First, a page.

Help us uncover important weather records hidden in the log books of ships that sailed the seas around Australia in the 1890s and 1900s. Weather Detective is seeking the assistance of citizen scientists to search through old ships’ log books for weather observations and – using a simple web interface – transcribe those observations into a global database of weather over the centuries.  

You can do it ALL from the comfort of your lounge room. All you need is a computer or tablet and a connection to the internet.


Citizen science

Weather Detective is an online citizen science project undertaken by ABC Science in conjunction with the University of Southern Queensland as part of National Science Week 2014.

Anyone can join in – you don’t need to be a scientist! Throughout the month of August we’ll asking for your help with transcribing weather observations from old ships’ log books. We’re taking a crowd-sourcing approach to reduce this workload and ask regular folk to get involved and help the scientists with their research work.

This crowd-sourcing approach is called ‘citizen science’ – it’s about using the power of the people to increase the breadth of science by gathering or processing information important to a scientific project.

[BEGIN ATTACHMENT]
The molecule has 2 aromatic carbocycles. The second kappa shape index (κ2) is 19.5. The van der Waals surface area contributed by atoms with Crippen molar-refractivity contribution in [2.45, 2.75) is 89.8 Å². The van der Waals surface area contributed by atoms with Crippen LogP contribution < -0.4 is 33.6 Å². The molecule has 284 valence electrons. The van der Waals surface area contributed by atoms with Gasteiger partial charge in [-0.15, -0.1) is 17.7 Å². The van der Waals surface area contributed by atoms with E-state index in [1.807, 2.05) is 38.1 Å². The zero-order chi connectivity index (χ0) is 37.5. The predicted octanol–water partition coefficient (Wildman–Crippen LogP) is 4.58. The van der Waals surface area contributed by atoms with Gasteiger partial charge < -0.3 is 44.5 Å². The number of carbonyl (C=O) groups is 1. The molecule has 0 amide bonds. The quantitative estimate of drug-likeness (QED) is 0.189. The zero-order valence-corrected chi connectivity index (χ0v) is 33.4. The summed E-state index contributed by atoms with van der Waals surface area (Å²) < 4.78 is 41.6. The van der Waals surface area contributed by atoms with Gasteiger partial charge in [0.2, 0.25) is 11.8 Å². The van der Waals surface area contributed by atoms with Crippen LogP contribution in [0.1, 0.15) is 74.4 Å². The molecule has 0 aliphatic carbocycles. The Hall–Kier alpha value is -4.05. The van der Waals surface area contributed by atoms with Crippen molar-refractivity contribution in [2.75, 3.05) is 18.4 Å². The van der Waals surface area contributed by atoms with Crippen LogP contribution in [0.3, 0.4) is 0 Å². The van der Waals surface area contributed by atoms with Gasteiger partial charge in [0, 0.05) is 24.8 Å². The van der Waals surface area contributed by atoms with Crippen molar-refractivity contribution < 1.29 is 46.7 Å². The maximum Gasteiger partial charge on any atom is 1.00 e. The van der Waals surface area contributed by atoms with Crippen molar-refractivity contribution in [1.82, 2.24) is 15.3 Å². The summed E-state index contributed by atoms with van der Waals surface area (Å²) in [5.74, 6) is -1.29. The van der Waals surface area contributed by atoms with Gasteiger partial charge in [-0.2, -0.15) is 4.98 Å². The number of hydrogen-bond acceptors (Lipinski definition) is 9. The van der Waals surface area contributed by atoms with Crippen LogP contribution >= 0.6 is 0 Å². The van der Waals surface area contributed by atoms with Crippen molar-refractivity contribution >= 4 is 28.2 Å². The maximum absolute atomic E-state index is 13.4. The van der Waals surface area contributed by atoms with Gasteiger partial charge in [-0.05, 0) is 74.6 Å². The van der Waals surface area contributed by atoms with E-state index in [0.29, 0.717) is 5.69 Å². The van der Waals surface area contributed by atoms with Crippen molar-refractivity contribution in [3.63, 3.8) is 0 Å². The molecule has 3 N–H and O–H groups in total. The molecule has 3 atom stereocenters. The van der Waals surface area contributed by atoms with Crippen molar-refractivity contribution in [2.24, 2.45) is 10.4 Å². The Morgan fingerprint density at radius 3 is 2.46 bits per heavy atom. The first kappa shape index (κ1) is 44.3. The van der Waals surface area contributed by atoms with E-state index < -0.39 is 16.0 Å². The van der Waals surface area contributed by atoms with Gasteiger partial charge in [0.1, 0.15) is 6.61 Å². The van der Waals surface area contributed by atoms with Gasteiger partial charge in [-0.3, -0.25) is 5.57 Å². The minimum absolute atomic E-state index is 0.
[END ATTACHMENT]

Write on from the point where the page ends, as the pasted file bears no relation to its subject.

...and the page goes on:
>More on ‘the science

How it works


To take part in ‘Weather Detective’ you first need to register with your details, including a valid email address and a password.

Schools can also join in – an adult just needs to register for the group (‘how do I get my school involved?’).


Before you start finding weather information in the log books we’ll take you through a quick tutorial on what to do. You can return to this tutorial later if you need to refresh your knowledge or have any questions.

Follow the instructions in the tutorial on how to tag and transcribe weather observations in the log books. We’ll keep track of how many images you’ve done so you can chart your progress.

Enter the competition

Once you’ve transcribed 20 observations you’re eligible to enter the competition to win a tablet device. There is a separate prize for school groups and your school group will need to transcribe 50 observations to be eligible to enter the school’s competition.
>More on the competition

Keep going!

You can come back anytime to transcribe more observations and we’d love it if you do!

The team

Weather Detective is a collaboration between ABC Science and the University of Southern Queensland
>More on the Scientific team

Project produced by Kylie Andrews (ABC Science)
Technical production by Leonie Wilson and Ryan Sabir (Bitcraft)
Design by Julie Ramsden

Weather Detective was funded under the Inspiring Australia program.


John William's missionary ship is one of the many ships the log books for Weather Detective have come from.
John William’s missionary ship is just one of many ships whose log books will be looked at in Weather Detective.
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